Abhishek Purohit is a sub-editor at ESPNcricinfo

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Posted by IdreesAhmed95 on (July 27, 2013, 0:19 GMT)

@getsetgopk interesting points you say. I agree about winning vs WI (i think ranked 8th?) who are going through a transition phase. I think Pakistan are going through a phase too, and I still think Misbah will be there for WC15 LOL. I was watching old videos of Pakistan, we'd get 70 in 10 overs. Where's that now? I gotta agree, Misbah's calm approach has not helped the progress of some aggressive batsmen who's natural game is to score quick, like Jamshed. This is why he must NOT be the captain of Pakistan, but we still need him in our team. Like I said earlier, he needs to rotate the strike more. Although his stats are SR 71, ave 57 (2013), he MUST rotate strike more! I also agree with FINALLY MALIK, FARHAT GONE, RIAZ MUST GO TOO! He cannot bowl at all. ER always 6+ with no wickets. AND agree with rest of team must do their bit. Openers must do better! Look: Openers out -> adds pressure to middle order -> Misbah goes slow -> more pressure on power hitters -> score under 250.

Posted by bouncer709 on (July 26, 2013, 17:35 GMT)

The people who just look at Misbah higher average, my question to them is that if Mibah see that no player is able to hold one down position, then why Misbah is reluctant to play on one down? In fact it suits Mibah 2, 3 down so he can bat slowly. Misbah is 40, than whats wrong with Younis Khan 35? if we look at the stats, younis khan record in tests is far better then Misbah, and younis khan 21 centuries, his double/triple century too. If he can stand on wicket for 150 overs, it is possible for him too to stand in ODI for 50 overs, and not scoring. but fact is that when you try to rotate strike, or hit some shots you increase your chances of out, and Misbah don't care about strike rotatio, he leave it to Uakmal & afridi, include any other test player in ODI team and ask him to just stand on the wicket, every body will do it. but those who want replacement, Fawad Alam is replacement, He is young, his stats are better than Misbah in test, first class, and even 37 ave in ODI (allroudne

Posted by getsetgopk on (July 26, 2013, 12:30 GMT)

Fast_Track_Bully: The problem is right there in front of you and you are looking at it but somehow can't see it and I dont know why. As you put it, consistent performance is better than a record breaking one every 10 to 15 games. Even if I take your words, there is no one other than Misbah and Afridi who one can expect to show either sporadic brilliance (Afridi) or slow but dependable (Misbah) performance. The problem is neither Afridi nor Misbah (the batsman not the captain), the problem is with the rest of team not pulling its weight. I've always had issues with Misbah's captaincy, I think he's only fit to lead in Tests. Someone younger and aggressive should be the captain but looking at the team as it is, there is no one able to be captain than Afridi. I am happy with having Misbah as a batsman in the middle order. We just won a meaningless series against WI, we should be building team for WC 15, where will Misbah be by then? Its all a waste of time.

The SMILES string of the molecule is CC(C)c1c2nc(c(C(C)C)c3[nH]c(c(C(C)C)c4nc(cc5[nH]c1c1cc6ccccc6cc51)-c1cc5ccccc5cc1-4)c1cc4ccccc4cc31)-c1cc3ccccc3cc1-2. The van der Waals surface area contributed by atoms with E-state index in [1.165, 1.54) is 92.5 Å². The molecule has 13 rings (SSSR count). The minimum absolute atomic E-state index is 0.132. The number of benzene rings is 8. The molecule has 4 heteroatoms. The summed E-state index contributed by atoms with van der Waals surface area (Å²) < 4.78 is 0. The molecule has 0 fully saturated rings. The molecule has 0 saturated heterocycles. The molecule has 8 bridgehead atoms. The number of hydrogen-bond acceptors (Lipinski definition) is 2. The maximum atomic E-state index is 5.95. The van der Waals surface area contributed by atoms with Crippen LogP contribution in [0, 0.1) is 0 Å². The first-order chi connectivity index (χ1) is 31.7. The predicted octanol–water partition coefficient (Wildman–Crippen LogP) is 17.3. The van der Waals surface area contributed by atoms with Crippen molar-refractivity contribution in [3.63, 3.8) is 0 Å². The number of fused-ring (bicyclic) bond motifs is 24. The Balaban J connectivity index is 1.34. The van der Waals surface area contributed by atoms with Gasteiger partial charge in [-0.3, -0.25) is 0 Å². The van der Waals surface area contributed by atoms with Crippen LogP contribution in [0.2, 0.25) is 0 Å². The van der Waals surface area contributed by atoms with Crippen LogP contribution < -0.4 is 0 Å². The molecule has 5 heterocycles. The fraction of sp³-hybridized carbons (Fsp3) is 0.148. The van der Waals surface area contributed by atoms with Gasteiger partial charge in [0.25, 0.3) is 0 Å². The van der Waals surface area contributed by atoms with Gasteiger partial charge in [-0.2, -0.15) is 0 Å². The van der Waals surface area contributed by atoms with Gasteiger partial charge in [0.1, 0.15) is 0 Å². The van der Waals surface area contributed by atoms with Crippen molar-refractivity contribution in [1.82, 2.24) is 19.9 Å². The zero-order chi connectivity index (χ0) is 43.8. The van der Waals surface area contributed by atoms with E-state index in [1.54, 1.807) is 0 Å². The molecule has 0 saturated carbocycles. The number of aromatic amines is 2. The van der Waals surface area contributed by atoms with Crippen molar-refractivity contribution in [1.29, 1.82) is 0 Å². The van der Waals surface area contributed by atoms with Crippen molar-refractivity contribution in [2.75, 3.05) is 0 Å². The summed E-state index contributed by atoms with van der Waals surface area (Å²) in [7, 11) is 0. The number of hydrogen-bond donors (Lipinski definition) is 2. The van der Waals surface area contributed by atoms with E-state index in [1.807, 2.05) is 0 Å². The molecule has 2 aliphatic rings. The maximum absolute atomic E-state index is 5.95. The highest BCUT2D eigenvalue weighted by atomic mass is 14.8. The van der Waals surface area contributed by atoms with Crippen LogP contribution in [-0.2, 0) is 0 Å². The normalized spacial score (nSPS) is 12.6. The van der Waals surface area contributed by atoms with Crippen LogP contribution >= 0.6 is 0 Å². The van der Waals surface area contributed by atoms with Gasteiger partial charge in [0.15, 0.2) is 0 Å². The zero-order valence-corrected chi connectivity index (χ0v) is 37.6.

Posted by Sports4Youth on (July 26, 2013, 12:03 GMT)

@ Solid_Snake : I compleately agree with you on all the points. Specially more about repeating the same mistakes over and over again and expecting a different result everytime. This mistake they also did in selecting M.Sami, S.Tanvir & S.Mallik so many times. Now they are doing the same mistake with W.Riaz. Misbah Thinks that W.Riaz is a match winner. He is copletely wrong. Moreover, Misbah himself should not be in the team, because it is because of his slowness that the other players are under pressure to score at phenomenal rates and then they loose their wickets. While Misbah continues his tuk-tuk ways of blocking without rotating the strike. DONT KNOW WHEN THINGS WILL CHANGE IN PCB.

Posted by Fast_Track_Bully on (July 26, 2013, 11:25 GMT)

@getsetgopk Consistent performance is enough. 20+ scores every time is better for a team than a score 50+ in one game and single digits in all other games.

Posted by getsetgopk on (July 26, 2013, 9:38 GMT)

Fast_Track_Bully: If you could name another player in this side that has even performed once in the past few years, a cricket team has 11 players in it. If all of them could perform every 11th time, Pak would thrash their opposition almost every time. Asking one player to drag the weight of the rest of 10 is not being funny, its silly.

Posted by Fast_Track_Bully on (July 26, 2013, 4:05 GMT)

@getsetgopk. Just remove that one permance 76, 7/12 and learn where Afridi stands. Funny to see that Pak fans still not learned from his previous performances at crucial stages!

Posted by   on (July 26, 2013, 3:21 GMT)

Since Shiv Chanderpaul "retired" from ODI there were 11 different players who batted at No. 5 in the last 47 ODI that West Indies played. There were one hundred, six 50s and seven ducks and one not out. Total of 1189 runs at an average of 25.85.

In Shiv's last 47 ODI innings he scored 2039 runs at an average of 60.0 with 11 50s, 5 hundreds, one duck with 13 not outs. (Shiv only has six ducks in 251 ODI innings).

Would West Indies won more games in the last 47 ODIs if Shiv was in the team? We would never know but I think he would have been more consistent than the 11 players who batted at No. 5.